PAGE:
Friday, August 31, 2012

Dental Care and Dementia

On our last blog post we discussed how brushing your teeth with your non-dominant hand could help give your brain cells a boost, and today we are excited about the new study on Dentition, Dental Health Habits and Dementia which explores the association between good dental health and lower cases of dementia. 5468 adults, with the average age of 81, were followed from 1992 to 2010 regarding dental health, specifically on the number of natural teeth, dentures worn, number of visits to the dentist and oral health habits. The research shows that in addition to helping maintaining natural, healthy, functional teeth, oral health behaviors are associated with lower risk of dementia in older adults.

This study supports the importance of taking care of your teeth. Please remember to:

  • Brush your teeth twice a day with a soft-bristled brush. The size and shape of your brush should fit your mouth allowing you to reach all areas easily.
  • Replace your toothbrush every three or four months, or sooner if the bristles are frayed. A worn toothbrush won’t do a good job of cleaning your teeth.
  • Make sure to use an ADA-accepted fluoride toothpaste.
  • Clean between teeth daily with floss or an interdental cleaner. Tooth decay-causing bacteria still linger between teeth where toothbrush bristles can’t reach. This helps remove plaque and food particles from between the teeth and under the gum line.
  • Eat a balanced diet and limit between-meal snacks.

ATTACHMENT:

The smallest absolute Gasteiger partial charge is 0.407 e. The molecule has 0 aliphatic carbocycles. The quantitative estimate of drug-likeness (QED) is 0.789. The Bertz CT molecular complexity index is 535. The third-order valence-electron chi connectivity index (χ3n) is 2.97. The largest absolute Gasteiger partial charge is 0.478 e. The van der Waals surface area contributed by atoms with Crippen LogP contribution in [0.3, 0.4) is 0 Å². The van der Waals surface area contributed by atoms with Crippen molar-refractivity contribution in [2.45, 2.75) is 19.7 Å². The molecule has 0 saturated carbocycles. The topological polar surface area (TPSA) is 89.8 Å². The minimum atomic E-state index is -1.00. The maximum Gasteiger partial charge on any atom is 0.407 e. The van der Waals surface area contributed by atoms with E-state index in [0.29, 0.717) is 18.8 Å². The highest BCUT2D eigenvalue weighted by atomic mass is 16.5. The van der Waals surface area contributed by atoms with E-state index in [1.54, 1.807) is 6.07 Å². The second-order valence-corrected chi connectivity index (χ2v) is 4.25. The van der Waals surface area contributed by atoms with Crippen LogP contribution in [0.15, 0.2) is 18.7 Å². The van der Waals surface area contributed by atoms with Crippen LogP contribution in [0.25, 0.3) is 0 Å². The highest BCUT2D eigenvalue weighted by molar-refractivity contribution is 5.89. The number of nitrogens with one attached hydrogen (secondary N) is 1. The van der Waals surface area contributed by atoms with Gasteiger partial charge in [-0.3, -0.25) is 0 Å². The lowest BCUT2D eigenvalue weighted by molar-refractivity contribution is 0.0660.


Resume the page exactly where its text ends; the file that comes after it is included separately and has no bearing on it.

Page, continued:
• Visit your dentist regularly for professional cleanings and oral exams.

Thursday, August 16, 2012

Give Your Brain Cells A Boost While Brushing Your Teeth

We all know how important it is to brush your teeth, for a healthy mouth and smile, but did you know that if you brush with your non-dominant hand you can also give your brain cells a boost?  Doing simple tasks such as brushing your teeth, combing your hair, opening jars, washing dishes and even eating with chopsticks with your opposite hand actually strengtheners neural connections in your brain and will help grown new ones.  It might feel awkward to do some of these tasks, but brushing your teeth with the opposite hand is pretty easy once you get used to it.

Don't forget, when brushing to use a soft-bristled brush that fits your mouth and allows you to reach all areas easily.  Replace your toothbrush every three or four months or as soon as the bristles are frayed.

Thursday, August 2, 2012

Health Facts: Diabetes and Periodontal Disease

Did you know that 95% of diabetic patients have periodontal disease?

Diabetes and periodontal disease are closely linked. Diabetic patients are more likely to develop periodontal disease and people with periodontal disease are more likely to develop diabetes. Treating and managing one of these conditions can help improve the other.

If you are diabetic, or have risk factors for diabetes, such as a family history, or high cholesterol, contact us to discuss your periodontal health. Request an appointment or call our office at 914.713.2424 to schedule a personal consultation during your next visit.